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 Welcome to the Murano Zoo
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Venetian glass animals are among the world's most delightful accessories for the home. People who buy them are often perplexed when they try to figure out who made them. It is understandable. Most people remove labels from the animals because they think they're unattractive. After the labels are removed, it can be almost impossible to track the maker of some animals down. It can even be difficult to say for sure that they are Murano. Glass that looks like Murano is made in many countries.
 
Animals were often used to decorate Venetian glass vessels in the 19th and 20th Centuries. Most people are familiar with the fish, swans, dragons, hippogryphs, sea horses, and snakes. Making stand-alone figurines of animals didn't start in earnest in Murano until the late 1920s. Early animals made during the Great Depression years are the most valued among collectors. The designs of these animals were often casual, but the techniques were very interesting. Pasta glass animals, such as those designs by Ercole Barovier and Napoleone Martinuzzi, were very popular. Pulegoso and sfumato (frequently combined), such as designs by Martinuzzi and Barbini, were frequently seen. Comic designs by Ercole Barovier were popular, no matter the technique. These pre-WWII animals are sought after now and often cost several thousand dollars.
 
Production on Murano was interrupted by WWII. After the war, influence of maestros Martinuzzi, Barbini, Flavio Poli, and Archimede Seguso changed the form of animals. Sommerso, bullicante, and massello techniques became important. More attention was paid to the form of many of the animals, though Murano glassmakers still take much artistic license with the anatomy of the animals. Two people have been particularly important in promoting modern animals to a higher level in the world of glass art -- Ermanno Nason and Pino Signoretto. Their work is sought after and highly prized.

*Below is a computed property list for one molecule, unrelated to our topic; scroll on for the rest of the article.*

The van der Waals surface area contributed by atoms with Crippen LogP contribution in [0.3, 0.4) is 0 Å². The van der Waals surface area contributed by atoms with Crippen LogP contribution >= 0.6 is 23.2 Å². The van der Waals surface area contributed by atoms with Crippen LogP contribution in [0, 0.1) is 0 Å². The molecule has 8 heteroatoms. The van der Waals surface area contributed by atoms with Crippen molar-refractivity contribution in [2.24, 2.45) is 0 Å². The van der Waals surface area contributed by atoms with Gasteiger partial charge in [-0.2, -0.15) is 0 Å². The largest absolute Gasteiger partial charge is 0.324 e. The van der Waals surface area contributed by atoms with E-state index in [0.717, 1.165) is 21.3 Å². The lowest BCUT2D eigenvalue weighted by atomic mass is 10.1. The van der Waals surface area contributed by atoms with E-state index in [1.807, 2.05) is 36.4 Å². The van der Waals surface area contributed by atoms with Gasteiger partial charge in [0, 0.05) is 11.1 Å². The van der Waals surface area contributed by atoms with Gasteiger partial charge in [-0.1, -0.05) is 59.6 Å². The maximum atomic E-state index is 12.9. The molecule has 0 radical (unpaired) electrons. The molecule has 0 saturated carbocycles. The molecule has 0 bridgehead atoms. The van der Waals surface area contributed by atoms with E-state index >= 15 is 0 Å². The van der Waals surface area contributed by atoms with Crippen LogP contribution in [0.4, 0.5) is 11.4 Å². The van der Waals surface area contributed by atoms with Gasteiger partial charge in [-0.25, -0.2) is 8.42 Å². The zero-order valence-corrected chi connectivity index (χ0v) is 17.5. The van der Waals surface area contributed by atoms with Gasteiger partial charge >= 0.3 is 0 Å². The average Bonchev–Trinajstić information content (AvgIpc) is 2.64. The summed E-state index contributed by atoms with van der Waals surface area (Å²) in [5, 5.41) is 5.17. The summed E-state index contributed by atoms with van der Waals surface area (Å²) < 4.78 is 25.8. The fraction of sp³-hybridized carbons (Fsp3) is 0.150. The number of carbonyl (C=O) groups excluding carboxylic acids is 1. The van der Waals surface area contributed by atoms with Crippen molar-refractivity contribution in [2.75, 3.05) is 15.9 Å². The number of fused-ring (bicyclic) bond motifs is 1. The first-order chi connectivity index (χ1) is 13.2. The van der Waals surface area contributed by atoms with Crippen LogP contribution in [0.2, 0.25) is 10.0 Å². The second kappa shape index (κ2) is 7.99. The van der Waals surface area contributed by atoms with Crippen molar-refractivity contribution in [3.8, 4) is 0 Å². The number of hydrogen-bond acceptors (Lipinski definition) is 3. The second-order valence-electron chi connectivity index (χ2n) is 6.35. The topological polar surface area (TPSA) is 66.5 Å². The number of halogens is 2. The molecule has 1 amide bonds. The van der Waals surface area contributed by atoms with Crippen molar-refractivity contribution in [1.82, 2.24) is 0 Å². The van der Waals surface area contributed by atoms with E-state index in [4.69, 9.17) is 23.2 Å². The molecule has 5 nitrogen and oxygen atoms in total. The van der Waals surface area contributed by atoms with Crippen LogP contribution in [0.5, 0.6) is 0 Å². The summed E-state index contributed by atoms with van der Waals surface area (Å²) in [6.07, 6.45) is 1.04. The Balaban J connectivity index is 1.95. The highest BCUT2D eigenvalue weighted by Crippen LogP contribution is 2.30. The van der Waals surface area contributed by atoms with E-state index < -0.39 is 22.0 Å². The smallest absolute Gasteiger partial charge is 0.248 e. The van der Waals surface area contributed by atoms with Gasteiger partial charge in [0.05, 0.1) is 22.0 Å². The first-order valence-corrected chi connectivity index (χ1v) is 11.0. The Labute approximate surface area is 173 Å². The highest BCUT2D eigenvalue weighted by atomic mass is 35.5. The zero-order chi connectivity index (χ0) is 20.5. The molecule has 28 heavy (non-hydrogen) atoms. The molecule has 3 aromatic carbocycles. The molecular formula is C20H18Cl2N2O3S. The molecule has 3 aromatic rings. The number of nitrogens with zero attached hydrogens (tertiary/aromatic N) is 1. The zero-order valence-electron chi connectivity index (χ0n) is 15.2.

Most of the animals that are in the zoo were made from 1950 into the 1980s. A few are more recent. We have the honor of having some of the older citizens in the zoo. These older animals can be difficult to attribute with any certainty because they are not documented in any sources I have been able to find. This is actually true for animals made during any decade. After they lose their labels, they can be difficult or impossible to identify.
 
This site is for people looking to identify animals in their collection. It includes animals that are often seen on eBay or in online stores. It is far from complete, but I hope it will be useful. I am Anita Caudle, the owner of San Marcos Art Glass. I have a particular love for well-made Murano animals. Much of my time is spent looking at glass animals, taking their pictures, and trying to figure out who made them. The designs I am including here are ones that either have labels, or are designs I've been able to find labeled specimens or expert documentation. The site will be growing as more animals join the zoo, so check back whenever you have the time.
 
If you have pictures of identified animals that you would like to include in the Murano Zoo, just email them to me at acaudle52@gmail.com. Correctly attributed animals are always welcome.